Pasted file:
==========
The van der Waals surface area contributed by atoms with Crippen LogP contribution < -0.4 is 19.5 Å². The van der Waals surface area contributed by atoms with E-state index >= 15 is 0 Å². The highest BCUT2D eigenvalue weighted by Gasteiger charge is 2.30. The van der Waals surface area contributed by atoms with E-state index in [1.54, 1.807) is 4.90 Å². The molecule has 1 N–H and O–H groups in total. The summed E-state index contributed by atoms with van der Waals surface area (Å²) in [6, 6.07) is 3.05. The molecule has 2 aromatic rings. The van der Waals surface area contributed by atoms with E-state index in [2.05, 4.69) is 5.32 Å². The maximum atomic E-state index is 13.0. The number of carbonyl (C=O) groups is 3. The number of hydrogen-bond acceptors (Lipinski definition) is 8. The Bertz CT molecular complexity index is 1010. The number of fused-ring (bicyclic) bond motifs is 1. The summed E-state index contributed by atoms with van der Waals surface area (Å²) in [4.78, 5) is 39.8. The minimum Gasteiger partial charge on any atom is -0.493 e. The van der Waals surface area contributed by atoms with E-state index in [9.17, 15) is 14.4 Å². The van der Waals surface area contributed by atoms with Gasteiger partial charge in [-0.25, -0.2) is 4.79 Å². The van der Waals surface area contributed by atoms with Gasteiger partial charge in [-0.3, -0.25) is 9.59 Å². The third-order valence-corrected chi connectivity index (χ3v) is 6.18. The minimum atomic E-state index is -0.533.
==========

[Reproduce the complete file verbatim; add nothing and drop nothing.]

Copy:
The van der Waals surface area contributed by atoms with Crippen LogP contribution < -0.4 is 19.5 Å². The van der Waals surface area contributed by atoms with E-state index >= 15 is 0 Å². The highest BCUT2D eigenvalue weighted by Gasteiger charge is 2.30. The van der Waals surface area contributed by atoms with E-state index in [1.54, 1.807) is 4.90 Å². The molecule has 1 N–H and O–H groups in total. The summed E-state index contributed by atoms with van der Waals surface area (Å²) in [6, 6.07) is 3.05. The molecule has 2 aromatic rings. The van der Waals surface area contributed by atoms with E-state index in [2.05, 4.69) is 5.32 Å². The maximum atomic E-state index is 13.0. The number of carbonyl (C=O) groups is 3. The number of hydrogen-bond acceptors (Lipinski definition) is 8. The Bertz CT molecular complexity index is 1010. The number of fused-ring (bicyclic) bond motifs is 1. The summed E-state index contributed by atoms with van der Waals surface area (Å²) in [4.78, 5) is 39.8. The minimum Gasteiger partial charge on any atom is -0.493 e. The van der Waals surface area contributed by atoms with E-state index in [9.17, 15) is 14.4 Å². The van der Waals surface area contributed by atoms with Gasteiger partial charge in [-0.25, -0.2) is 4.79 Å². The van der Waals surface area contributed by atoms with Gasteiger partial charge in [-0.3, -0.25) is 9.59 Å². The third-order valence-corrected chi connectivity index (χ3v) is 6.18. The minimum atomic E-state index is -0.533.